A Mother’s Reflections on Finding Joy in a Daughter’s Desire to Soar
My daughter swims. She swims in bracingly cold water, in the ocean when she’s here, but mostly in rivers and lakes in Britain. She glides through looking-glass surfaces and emerges renewed and invigorated. Often, she is with a friend, and they will sit on the shore afterward, having a beer, then ride their bicycles back home to continue being moms and wives and working women. But they have these watery spaces in time that are theirs entirely, and among the many things about my daughter that make me proud, this, oddly, is a big one. I just think there is something defiant and magnificent about it.
My son-in-law wonders if I am impressed by it mostly because I myself cannot swim — it’s a skill I have never achieved, and an experience I can never know, so maybe I make more of it than I should. But this cold, wild swimming goes deeper than that. It’s indicative of a kind of spirit, I think.
My daughter, modest as always, declares that her proclivity for entering water is completely unsurprising. “Unlike you, Mom,” she explains, “I grew up in California with a father who taught me early on to pack a swimsuit no matter where we were going, and that getting into the water is a fundamental part of experiencing the world.”
It’s true. I had none of that. And maybe my joy about Miranda’s swimming is simply the joy of knowing she has transcended me. And isn’t that what we want for our kids? She is good at so many things that I cannot do, and although she is a complicated and sometimes difficult person, she is a strong and accomplished one. I see that I have not replicated the dysfunction of my own upbringing with her or continued the heavy legacy of sorrows that might keep someone from floating, and that brings me a kind of emotional buoyancy.
I recently came upon an article about the late writer and environmentalist Roger Deakin, a proponent of a pursuit known as wild swimming. He’d had enough of swimming laps in pools. “I wanted to follow the rain on its meanderings about our land to rejoin the sea,” he wrote, and he began swimming through the natural waterways of Britain, “getting under the skin of things, of learning something new.” In his book, Waterlog, he wrote eloquently about the element of water, and the transformations it affects upon the psyche: “When you enter the water, something, like a metamorphosis happens. Leaving behind the land, you go through the looking glass surface and enter a new world in which survival, not ambition or desire, is the dominant aim.”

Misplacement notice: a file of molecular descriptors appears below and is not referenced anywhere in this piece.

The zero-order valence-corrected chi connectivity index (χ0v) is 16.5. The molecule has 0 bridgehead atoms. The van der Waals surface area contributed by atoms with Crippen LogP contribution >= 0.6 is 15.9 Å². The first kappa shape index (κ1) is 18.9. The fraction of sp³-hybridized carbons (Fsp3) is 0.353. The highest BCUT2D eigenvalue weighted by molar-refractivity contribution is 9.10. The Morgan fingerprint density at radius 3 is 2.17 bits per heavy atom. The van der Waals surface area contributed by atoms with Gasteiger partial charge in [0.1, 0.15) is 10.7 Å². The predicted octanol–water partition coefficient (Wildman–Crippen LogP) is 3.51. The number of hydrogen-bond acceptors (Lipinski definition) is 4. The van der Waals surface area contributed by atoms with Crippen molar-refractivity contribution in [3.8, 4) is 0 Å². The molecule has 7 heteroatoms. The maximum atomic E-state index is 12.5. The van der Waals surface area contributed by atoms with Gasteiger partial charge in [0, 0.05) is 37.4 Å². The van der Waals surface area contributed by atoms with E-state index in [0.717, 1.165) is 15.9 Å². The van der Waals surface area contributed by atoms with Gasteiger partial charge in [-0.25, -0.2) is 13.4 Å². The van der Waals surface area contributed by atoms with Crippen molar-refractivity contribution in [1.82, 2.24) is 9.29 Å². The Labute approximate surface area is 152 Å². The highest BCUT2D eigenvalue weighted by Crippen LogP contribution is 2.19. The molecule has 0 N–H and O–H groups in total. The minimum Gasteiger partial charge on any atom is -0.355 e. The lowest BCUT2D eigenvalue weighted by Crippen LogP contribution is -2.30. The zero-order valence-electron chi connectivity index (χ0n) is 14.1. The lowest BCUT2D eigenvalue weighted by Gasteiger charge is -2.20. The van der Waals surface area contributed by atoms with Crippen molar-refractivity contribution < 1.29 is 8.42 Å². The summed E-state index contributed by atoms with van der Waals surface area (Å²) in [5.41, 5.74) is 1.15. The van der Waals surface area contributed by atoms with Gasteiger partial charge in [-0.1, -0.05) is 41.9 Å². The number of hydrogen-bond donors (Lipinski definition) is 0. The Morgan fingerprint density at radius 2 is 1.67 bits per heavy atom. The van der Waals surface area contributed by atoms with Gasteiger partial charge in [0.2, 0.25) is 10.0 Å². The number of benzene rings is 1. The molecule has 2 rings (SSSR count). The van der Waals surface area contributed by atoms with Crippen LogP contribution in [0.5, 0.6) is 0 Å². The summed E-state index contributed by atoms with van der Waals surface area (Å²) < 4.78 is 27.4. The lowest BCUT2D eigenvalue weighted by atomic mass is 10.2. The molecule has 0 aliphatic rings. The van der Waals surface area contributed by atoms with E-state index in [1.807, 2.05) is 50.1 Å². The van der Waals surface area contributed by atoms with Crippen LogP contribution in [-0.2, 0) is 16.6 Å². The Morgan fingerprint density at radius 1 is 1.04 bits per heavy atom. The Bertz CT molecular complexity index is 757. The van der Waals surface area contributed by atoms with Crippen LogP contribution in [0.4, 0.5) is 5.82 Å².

I wondered if my daughter might have been influenced by Deakin. One day, I asked her, “Are you one of these wild swimmers?”
Miranda had certainly read Deakin’s work and was familiar with his ideas, but her swimming is a private endeavor. She explained that wild swimming is a movement whose roots are political — a lot of it was about access to waterways, and environmental concerns like blatant dumping and pollution. She’s all for clean waterways, of course. But the movement became performative, competitive, even obsessive, and spawned a veritable industry. Her cold dips are cleansing on a more personal level. It’s just a thing she loves and enjoys.
“I grew up outdoors near water and mountains,” she says. She is a Gaviota girl, after all. But she finds kindred spirits elsewhere, everywhere. She and her friend Nell sometimes get together after their little sons are bathed and tucked in. “We go to the river, have a swim, have a beer, and go home,” she says –– and the river she is referring to is the Thames. “We went to Snowdonia in February,” she continues, “and there we were, two women swimming in a lake in the middle of winter, but the few people who saw us expressed only envy. They didn’t think it was weird at all.”
Long ago, in her early teens, Miranda made the following announcement, specifically geared to me, a mother who loomed large and who perhaps at times presented hopes and expectations based more upon my own inclinations than hers. She stated it unequivocally: “You. Me. Two. Different. People.”
And she’s consistently proven it true. Nevertheless, I cannot help but view her with some proprietary pride, through a mother’s foggy goggles. Maybe Miranda’s cold, wild swimming isn’t amazing to anyone but me. But maybe my daughter is my looking glass. In her, I see a little of what was best in me, or lost in me, but found in her. And maybe, more likely, I overthink all of it, and it’s just a beautiful thing, its own little poem, these feisty young women finding joy in swimming, dripping wet and laughing before they pedal home.